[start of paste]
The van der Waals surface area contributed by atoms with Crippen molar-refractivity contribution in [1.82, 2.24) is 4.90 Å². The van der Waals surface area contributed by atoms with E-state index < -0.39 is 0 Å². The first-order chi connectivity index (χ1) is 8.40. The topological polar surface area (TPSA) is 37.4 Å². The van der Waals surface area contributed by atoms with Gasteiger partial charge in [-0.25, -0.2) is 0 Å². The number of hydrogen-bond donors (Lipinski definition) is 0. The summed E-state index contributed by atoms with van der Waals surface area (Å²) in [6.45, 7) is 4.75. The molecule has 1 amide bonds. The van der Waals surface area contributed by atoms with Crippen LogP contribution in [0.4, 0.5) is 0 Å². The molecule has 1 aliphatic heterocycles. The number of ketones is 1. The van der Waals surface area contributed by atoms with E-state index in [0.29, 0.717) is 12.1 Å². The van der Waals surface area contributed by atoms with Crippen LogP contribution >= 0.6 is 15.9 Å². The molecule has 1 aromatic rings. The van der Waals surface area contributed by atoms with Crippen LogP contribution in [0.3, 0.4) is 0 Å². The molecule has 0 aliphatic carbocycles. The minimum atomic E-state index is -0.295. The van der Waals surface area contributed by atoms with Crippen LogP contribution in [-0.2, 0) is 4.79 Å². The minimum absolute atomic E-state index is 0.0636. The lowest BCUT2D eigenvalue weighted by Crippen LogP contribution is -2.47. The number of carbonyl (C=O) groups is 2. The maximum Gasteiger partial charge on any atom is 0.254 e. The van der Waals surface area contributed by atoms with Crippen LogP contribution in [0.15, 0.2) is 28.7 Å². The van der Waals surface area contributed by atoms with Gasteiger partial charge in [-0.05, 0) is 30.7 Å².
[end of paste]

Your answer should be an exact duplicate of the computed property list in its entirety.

The van der Waals surface area contributed by atoms with Crippen molar-refractivity contribution in [1.82, 2.24) is 4.90 Å². The van der Waals surface area contributed by atoms with E-state index < -0.39 is 0 Å². The first-order chi connectivity index (χ1) is 8.40. The topological polar surface area (TPSA) is 37.4 Å². The van der Waals surface area contributed by atoms with Gasteiger partial charge in [-0.25, -0.2) is 0 Å². The number of hydrogen-bond donors (Lipinski definition) is 0. The summed E-state index contributed by atoms with van der Waals surface area (Å²) in [6.45, 7) is 4.75. The molecule has 1 amide bonds. The van der Waals surface area contributed by atoms with Crippen LogP contribution in [0.4, 0.5) is 0 Å². The molecule has 1 aliphatic heterocycles. The number of ketones is 1. The van der Waals surface area contributed by atoms with E-state index in [0.29, 0.717) is 12.1 Å². The van der Waals surface area contributed by atoms with Crippen LogP contribution >= 0.6 is 15.9 Å². The molecule has 1 aromatic rings. The van der Waals surface area contributed by atoms with Crippen LogP contribution in [0.3, 0.4) is 0 Å². The molecule has 0 aliphatic carbocycles. The minimum atomic E-state index is -0.295. The van der Waals surface area contributed by atoms with Crippen LogP contribution in [-0.2, 0) is 4.79 Å². The minimum absolute atomic E-state index is 0.0636. The lowest BCUT2D eigenvalue weighted by Crippen LogP contribution is -2.47. The number of carbonyl (C=O) groups is 2. The maximum Gasteiger partial charge on any atom is 0.254 e. The van der Waals surface area contributed by atoms with Crippen LogP contribution in [0.15, 0.2) is 28.7 Å². The van der Waals surface area contributed by atoms with Gasteiger partial charge in [-0.05, 0) is 30.7 Å².